Reggae legend Max Romeo joins Knockengorroch World Ceilidh!

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Knockengorroch

Singer of some of the best known reggae songs, active and sometimes controversial on the music scene since the 1960s, he is one of the original pioneers of reggae music.

Jamaican singer and legend Max Romeo joins the line-up for the World Ceilidh 2017.    

Organiser Katch Holmes said ‘we are very excited to be welcoming one of the foundng fathers of reggae at Knockengorroch.  He is a much respected artist, who has contributed to the scene with songs that all will recognise.  The acts we have joining him are an excellent mix of musical excellence and cultural diversity both within and outwith Scotland.’   

Max will be joined by the multimedia collaborative sounds of Indonesian and Brooklyn duo Filastine;  ‘Space Cassette’ featuring Manchester ‘space’ band Age of Glass and Paddy Steer; Edinburgh based club night Samedia Shebeen Sound System; a cocktail of Reggae, Klezmer, Calypso and Latin rhythms from Newcastle band Smokin’ Coconuts; a fusion a mix of live fiddles, vocals and percussion with electronic beats from Yoko Pwno; the award winning Jamie and Shoony; Glasgow act Jackal Trades, providing hip hop, electronica and acapella, with interpretive dance and Scottish subtitles; all girl band The Twistettes with alt/punk, riot grrl, psychobilly; English, Irish and American folk maestros Catlaw and Hawes and electronic soundscape singer Callum Easter.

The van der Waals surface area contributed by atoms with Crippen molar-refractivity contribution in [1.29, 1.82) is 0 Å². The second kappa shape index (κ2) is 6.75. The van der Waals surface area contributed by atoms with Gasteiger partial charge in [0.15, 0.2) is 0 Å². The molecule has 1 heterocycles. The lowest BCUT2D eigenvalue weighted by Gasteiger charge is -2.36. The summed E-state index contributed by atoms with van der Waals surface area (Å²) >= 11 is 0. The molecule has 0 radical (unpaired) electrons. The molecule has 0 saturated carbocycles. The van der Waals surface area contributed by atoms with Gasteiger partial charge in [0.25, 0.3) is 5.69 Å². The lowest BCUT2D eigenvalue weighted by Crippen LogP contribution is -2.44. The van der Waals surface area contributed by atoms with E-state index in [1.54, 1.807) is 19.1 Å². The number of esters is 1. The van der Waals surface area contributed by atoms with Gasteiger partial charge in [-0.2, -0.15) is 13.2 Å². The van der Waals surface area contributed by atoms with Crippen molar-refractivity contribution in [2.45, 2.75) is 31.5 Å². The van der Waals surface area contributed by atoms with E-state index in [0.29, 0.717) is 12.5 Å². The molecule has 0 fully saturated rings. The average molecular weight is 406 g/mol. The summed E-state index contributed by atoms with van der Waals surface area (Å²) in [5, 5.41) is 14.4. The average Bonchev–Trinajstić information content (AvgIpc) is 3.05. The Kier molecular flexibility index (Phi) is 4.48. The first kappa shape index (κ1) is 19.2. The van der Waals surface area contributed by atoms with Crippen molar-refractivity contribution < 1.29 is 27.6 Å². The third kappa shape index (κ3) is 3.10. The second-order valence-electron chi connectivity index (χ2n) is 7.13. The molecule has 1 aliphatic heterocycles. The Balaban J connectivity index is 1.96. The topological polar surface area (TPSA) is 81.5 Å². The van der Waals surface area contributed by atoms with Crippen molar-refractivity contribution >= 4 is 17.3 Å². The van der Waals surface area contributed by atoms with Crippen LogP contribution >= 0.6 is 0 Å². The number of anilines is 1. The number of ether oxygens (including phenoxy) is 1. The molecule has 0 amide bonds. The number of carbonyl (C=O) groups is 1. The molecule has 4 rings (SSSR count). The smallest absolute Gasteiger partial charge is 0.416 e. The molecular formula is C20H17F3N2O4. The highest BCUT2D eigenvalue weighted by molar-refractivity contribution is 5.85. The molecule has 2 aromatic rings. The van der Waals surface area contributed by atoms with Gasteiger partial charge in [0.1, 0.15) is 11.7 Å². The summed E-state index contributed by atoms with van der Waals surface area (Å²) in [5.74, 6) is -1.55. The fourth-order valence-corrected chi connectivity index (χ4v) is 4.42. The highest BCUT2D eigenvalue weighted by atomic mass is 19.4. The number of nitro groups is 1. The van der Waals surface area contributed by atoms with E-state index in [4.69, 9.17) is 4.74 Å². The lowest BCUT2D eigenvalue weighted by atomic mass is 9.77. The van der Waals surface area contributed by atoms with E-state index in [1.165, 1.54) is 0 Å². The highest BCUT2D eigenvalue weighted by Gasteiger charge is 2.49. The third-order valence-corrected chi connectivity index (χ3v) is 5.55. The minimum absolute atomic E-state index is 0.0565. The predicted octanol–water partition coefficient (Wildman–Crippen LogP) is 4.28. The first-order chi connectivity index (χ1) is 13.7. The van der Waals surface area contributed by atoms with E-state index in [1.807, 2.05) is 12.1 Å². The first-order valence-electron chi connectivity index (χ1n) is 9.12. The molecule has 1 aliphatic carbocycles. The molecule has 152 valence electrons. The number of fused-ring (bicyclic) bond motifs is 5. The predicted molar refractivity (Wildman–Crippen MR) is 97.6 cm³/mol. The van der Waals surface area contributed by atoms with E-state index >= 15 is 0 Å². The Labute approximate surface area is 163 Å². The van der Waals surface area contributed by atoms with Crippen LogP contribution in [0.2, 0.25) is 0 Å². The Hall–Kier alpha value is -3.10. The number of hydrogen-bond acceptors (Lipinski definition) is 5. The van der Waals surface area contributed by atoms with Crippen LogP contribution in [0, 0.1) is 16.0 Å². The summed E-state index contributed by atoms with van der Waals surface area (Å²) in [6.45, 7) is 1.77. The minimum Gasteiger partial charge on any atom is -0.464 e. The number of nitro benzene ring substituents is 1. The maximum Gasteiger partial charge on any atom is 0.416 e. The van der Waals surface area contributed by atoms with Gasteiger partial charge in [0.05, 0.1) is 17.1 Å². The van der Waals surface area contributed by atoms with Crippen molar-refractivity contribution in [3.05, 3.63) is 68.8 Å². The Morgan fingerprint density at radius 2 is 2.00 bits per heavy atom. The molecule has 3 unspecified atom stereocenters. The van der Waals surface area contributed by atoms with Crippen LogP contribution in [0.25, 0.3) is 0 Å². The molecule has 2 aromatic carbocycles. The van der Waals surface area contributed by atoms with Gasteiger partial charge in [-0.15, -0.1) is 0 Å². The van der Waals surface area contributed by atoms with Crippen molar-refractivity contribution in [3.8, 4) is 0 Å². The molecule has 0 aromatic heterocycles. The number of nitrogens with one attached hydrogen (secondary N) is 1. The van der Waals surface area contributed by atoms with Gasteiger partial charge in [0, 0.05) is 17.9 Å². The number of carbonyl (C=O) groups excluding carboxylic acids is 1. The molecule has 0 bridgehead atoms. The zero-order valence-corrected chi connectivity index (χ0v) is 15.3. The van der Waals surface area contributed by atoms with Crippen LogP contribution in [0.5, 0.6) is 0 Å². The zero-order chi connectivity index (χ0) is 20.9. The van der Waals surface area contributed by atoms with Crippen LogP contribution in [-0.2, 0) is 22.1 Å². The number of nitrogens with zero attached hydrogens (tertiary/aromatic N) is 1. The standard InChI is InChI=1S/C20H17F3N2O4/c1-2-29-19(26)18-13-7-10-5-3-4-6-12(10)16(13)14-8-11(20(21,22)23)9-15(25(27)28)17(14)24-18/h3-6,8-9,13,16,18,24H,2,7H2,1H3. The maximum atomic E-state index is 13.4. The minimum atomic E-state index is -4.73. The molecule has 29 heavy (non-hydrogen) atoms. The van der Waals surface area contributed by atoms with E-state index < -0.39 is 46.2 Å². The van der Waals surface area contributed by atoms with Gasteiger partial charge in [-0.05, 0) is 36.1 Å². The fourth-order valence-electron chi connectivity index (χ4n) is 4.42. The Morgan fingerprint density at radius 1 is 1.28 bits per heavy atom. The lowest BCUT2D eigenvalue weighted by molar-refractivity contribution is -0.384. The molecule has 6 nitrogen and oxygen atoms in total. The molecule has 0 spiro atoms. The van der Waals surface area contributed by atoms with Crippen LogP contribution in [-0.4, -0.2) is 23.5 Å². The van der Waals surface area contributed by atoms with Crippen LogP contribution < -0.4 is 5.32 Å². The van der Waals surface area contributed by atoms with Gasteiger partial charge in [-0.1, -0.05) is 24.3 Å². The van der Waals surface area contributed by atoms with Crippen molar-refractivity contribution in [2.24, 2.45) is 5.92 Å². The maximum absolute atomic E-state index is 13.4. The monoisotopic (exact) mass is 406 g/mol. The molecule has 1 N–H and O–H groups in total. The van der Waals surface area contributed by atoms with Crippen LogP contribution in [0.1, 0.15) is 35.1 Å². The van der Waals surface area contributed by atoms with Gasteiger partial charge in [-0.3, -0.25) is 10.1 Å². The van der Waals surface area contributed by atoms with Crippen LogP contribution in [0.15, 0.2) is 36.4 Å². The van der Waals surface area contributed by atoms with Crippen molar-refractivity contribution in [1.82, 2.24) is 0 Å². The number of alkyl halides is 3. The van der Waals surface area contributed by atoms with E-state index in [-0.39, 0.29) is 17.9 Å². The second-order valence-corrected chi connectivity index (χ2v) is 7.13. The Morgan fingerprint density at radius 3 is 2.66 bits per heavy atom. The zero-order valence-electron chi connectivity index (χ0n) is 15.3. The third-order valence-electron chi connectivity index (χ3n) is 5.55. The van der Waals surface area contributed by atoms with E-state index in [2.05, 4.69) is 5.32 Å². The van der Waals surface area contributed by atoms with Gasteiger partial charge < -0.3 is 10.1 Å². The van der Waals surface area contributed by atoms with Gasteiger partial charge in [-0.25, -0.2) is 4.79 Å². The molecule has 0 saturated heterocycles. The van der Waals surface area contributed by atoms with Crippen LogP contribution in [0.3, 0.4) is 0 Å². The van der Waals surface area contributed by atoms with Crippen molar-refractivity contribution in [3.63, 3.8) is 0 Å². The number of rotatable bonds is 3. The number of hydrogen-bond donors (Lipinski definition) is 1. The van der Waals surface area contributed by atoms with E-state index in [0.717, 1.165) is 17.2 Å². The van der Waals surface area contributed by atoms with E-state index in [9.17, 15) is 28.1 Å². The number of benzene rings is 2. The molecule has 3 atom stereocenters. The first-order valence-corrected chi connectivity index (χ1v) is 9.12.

Other, previously announced names on the bill: 

Molotov Jukebox, Mouse Outfit, Mungos Hi Fi Sound System, La Dame Blanche, Zion Train, Ed Solo, Deekline, RURA, The Scott Wood Band, The Baghdaddies, Esperanza, Neck, Pronto Mama, Sheelanagig, The Inexplicables, Mambo Jambo, Indigo Velvet Still more names will be announced over the coming weeks.  Music, cabaret, spoken word, comedy and dance all take place across five venues, from the mighty Bo Airigh open air stage, turf roofed and built from locally sourced timber, to a Berber tent, to the Celtic Longhouse venue, a wattle and daub, stone built re-creation of an ‘iron age’ dwelling. 

As well as music the festival features a sauna and healing area, dedicated children's activities, workshops in arts, crafts, heritage and environmental subjects, global shopping stalls, fire shows, flash mobs, real ales, 'knocktails' and a wide variety of food stalls 

This year the World Ceilidh is being spotlighted and celebrated as one of Visit Scotland’s partners in its programme for the Year of History, Heritage and Archaeology. 

Published on 16 February 2017 by Ben Robinson

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